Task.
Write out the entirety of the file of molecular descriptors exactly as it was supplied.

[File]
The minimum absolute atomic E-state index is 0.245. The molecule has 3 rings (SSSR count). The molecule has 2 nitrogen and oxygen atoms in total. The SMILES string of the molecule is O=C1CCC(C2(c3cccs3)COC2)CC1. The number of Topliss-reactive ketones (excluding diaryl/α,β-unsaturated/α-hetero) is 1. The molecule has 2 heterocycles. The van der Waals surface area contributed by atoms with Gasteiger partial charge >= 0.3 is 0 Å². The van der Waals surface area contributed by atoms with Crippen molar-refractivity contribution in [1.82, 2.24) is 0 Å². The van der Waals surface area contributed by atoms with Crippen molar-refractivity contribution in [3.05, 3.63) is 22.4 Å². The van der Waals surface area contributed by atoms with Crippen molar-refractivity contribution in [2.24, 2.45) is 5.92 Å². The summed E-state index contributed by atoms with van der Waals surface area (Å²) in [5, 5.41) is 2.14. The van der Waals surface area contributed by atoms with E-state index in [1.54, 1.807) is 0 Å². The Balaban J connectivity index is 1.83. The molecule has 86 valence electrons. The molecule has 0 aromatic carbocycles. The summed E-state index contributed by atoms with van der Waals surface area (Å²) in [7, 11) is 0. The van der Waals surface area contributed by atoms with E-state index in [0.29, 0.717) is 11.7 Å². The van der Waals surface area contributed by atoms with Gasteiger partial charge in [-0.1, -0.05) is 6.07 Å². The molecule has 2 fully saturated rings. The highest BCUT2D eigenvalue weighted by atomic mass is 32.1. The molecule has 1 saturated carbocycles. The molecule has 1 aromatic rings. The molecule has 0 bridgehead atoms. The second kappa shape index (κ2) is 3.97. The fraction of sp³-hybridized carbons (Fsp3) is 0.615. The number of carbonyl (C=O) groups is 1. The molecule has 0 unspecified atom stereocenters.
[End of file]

The minimum absolute atomic E-state index is 0.245. The molecule has 3 rings (SSSR count). The molecule has 2 nitrogen and oxygen atoms in total. The SMILES string of the molecule is O=C1CCC(C2(c3cccs3)COC2)CC1. The number of Topliss-reactive ketones (excluding diaryl/α,β-unsaturated/α-hetero) is 1. The molecule has 2 heterocycles. The van der Waals surface area contributed by atoms with Gasteiger partial charge >= 0.3 is 0 Å². The van der Waals surface area contributed by atoms with Crippen molar-refractivity contribution in [1.82, 2.24) is 0 Å². The van der Waals surface area contributed by atoms with Crippen molar-refractivity contribution in [3.05, 3.63) is 22.4 Å². The van der Waals surface area contributed by atoms with Crippen molar-refractivity contribution in [2.24, 2.45) is 5.92 Å². The summed E-state index contributed by atoms with van der Waals surface area (Å²) in [5, 5.41) is 2.14. The van der Waals surface area contributed by atoms with E-state index in [1.54, 1.807) is 0 Å². The Balaban J connectivity index is 1.83. The molecule has 86 valence electrons. The molecule has 0 aromatic carbocycles. The summed E-state index contributed by atoms with van der Waals surface area (Å²) in [7, 11) is 0. The van der Waals surface area contributed by atoms with E-state index in [0.29, 0.717) is 11.7 Å². The van der Waals surface area contributed by atoms with Gasteiger partial charge in [-0.1, -0.05) is 6.07 Å². The molecule has 2 fully saturated rings. The highest BCUT2D eigenvalue weighted by atomic mass is 32.1. The molecule has 1 saturated carbocycles. The molecule has 1 aromatic rings. The molecule has 0 bridgehead atoms. The second kappa shape index (κ2) is 3.97. The fraction of sp³-hybridized carbons (Fsp3) is 0.615. The number of carbonyl (C=O) groups is 1. The molecule has 0 unspecified atom stereocenters.